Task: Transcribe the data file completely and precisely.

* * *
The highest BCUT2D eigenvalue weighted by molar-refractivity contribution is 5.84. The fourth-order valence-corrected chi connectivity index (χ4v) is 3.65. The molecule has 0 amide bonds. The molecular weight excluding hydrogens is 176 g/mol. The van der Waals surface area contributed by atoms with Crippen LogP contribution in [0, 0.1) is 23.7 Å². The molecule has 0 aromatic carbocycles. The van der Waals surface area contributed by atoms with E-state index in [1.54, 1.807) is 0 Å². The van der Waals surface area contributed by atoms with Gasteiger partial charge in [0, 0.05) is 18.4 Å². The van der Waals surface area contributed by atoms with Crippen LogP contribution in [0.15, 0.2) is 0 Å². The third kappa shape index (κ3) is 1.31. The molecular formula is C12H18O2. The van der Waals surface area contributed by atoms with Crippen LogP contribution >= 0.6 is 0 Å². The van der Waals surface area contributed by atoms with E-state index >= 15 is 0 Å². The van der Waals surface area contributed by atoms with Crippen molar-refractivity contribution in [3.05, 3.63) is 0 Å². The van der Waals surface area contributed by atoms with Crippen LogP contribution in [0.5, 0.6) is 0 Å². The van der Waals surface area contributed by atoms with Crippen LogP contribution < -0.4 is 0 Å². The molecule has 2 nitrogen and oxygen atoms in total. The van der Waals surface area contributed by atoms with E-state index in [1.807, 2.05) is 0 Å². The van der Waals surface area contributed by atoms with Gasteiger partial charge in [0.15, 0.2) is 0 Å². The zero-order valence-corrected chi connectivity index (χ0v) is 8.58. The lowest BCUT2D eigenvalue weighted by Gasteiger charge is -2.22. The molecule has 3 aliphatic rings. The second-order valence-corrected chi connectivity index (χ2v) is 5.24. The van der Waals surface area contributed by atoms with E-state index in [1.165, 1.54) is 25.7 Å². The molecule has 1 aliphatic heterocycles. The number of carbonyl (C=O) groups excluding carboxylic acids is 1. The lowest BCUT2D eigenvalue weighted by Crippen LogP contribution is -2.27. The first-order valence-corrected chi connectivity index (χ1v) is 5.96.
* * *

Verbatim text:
The highest BCUT2D eigenvalue weighted by molar-refractivity contribution is 5.84. The fourth-order valence-corrected chi connectivity index (χ4v) is 3.65. The molecule has 0 amide bonds. The molecular weight excluding hydrogens is 176 g/mol. The van der Waals surface area contributed by atoms with Crippen LogP contribution in [0, 0.1) is 23.7 Å². The molecule has 0 aromatic carbocycles. The van der Waals surface area contributed by atoms with E-state index in [1.54, 1.807) is 0 Å². The van der Waals surface area contributed by atoms with Gasteiger partial charge in [0, 0.05) is 18.4 Å². The van der Waals surface area contributed by atoms with Crippen LogP contribution in [0.15, 0.2) is 0 Å². The third kappa shape index (κ3) is 1.31. The molecular formula is C12H18O2. The van der Waals surface area contributed by atoms with Crippen LogP contribution >= 0.6 is 0 Å². The van der Waals surface area contributed by atoms with E-state index >= 15 is 0 Å². The van der Waals surface area contributed by atoms with Crippen molar-refractivity contribution in [3.05, 3.63) is 0 Å². The van der Waals surface area contributed by atoms with Crippen LogP contribution in [0.5, 0.6) is 0 Å². The van der Waals surface area contributed by atoms with Crippen LogP contribution < -0.4 is 0 Å². The molecule has 2 nitrogen and oxygen atoms in total. The van der Waals surface area contributed by atoms with E-state index in [1.807, 2.05) is 0 Å². The van der Waals surface area contributed by atoms with Gasteiger partial charge in [0.15, 0.2) is 0 Å². The zero-order valence-corrected chi connectivity index (χ0v) is 8.58. The lowest BCUT2D eigenvalue weighted by Gasteiger charge is -2.22. The molecule has 3 aliphatic rings. The second-order valence-corrected chi connectivity index (χ2v) is 5.24. The van der Waals surface area contributed by atoms with E-state index in [1.165, 1.54) is 25.7 Å². The molecule has 1 aliphatic heterocycles. The number of carbonyl (C=O) groups excluding carboxylic acids is 1. The lowest BCUT2D eigenvalue weighted by Crippen LogP contribution is -2.27. The first-order valence-corrected chi connectivity index (χ1v) is 5.96.